19760234089 | Men next to Alberta Railway and Irrigation Company engine No. 1, AB, about 1908
Men next to Alberta Railway and Irrigation Company engine No. 1, AB, about 1908
About 1908, 20th century
Silver salts on paper
8.5 x 13.8 cm
This artefact belongs to : © Sir Alexander Galt Museum and Archives
Keys to History
In late 1883 Sir Alexander Galt travelled to London for a meeting of the North West Coal & Navigation Company (NWC&NCo.) directors. He wanted the directors to form a new company, the Alberta Railway & Coal Company (AR&CCo.), to build a 177 km narrow-gauge line from Lethbridge to Dunmore Junction. The AR&CCo. would absorb the land assets of the NWC&NCo. and use them as security for the bonds and stocks needed to pay for the railway. In October 1883 the federal government granted the NWC&NCo. the usual land grant of 3,840 acres per mile of railway built, at the discount price of $1.00 per acre plus survey dues. On April 19, 1884 the AR&CCo. was incorporated with capital of $1,500,000. The same day, Parliament passed the charter bill for the new railway. The second pillar of southern Alberta's development was put into place when the line was opened by Lord Landsdowne, Governor General of Canada, on September 24,1885.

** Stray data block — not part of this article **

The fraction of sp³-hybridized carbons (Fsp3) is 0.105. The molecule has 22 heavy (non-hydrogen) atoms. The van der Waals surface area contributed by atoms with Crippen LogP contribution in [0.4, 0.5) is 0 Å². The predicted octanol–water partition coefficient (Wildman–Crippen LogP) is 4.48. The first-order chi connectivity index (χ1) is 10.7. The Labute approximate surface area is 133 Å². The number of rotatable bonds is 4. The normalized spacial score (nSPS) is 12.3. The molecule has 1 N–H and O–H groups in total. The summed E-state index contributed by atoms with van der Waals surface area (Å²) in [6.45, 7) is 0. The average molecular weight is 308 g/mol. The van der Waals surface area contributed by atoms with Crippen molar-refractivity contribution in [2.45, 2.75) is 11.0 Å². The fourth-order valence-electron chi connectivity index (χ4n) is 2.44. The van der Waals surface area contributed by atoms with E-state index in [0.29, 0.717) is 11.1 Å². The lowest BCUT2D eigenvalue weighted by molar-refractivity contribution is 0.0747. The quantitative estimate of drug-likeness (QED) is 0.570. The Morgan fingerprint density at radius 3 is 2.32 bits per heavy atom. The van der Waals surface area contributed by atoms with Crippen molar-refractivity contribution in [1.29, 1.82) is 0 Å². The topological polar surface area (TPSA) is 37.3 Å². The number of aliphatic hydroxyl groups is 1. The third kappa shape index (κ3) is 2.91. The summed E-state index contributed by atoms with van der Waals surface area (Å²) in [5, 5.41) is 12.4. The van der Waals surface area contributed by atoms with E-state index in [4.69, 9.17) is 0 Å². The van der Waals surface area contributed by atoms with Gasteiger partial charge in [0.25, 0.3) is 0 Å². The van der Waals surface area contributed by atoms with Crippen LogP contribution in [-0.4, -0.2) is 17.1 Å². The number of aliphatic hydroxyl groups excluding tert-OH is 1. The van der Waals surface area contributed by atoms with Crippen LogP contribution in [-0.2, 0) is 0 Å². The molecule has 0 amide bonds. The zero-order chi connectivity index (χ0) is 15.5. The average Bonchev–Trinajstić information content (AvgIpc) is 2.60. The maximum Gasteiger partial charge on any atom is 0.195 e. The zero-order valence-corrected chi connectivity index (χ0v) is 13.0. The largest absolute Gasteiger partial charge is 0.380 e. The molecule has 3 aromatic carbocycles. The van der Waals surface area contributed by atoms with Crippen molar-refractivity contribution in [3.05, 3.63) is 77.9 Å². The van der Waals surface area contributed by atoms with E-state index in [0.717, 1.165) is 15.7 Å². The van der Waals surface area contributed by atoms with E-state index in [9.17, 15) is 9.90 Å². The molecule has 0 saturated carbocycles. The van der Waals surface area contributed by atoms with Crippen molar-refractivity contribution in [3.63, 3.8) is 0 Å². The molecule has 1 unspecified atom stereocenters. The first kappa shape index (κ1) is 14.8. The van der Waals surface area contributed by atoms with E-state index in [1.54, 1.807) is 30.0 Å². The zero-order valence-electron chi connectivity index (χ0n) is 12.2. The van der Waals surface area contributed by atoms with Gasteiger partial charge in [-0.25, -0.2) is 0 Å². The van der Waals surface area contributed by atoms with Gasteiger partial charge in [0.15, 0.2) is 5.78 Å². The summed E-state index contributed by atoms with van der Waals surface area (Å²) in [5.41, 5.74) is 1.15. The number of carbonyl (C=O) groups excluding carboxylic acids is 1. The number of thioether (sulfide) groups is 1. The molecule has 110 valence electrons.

As the Canadian Pacific Railway (CPR) began to lease and then buy the narrow-gauge lines from the Galts, a third rail was often laid down to accommodate the standard-gauge rolling stock of the CPR.
Running a narrow-gauge railway in southern Alberta had its challenges, not the least of which was the wind. Empty or lightly loaded cars were blown over by the wind on more than one occasion.
The second railway station, built in Lethbridge in 1907, was one of the few union stations in western Canada. It served the Alberta Railway & Irrigation Company, Canadian Pacific Railway and the Grand Trunk Pacific Railway.
This picture shows, left to right: Harold Pitton, Cuthbertson Devine, R. O'Neil, Hugh Mckay and Fred Delay next to Alberta Railway & Irrigation Company Engine No. 1, about 1908.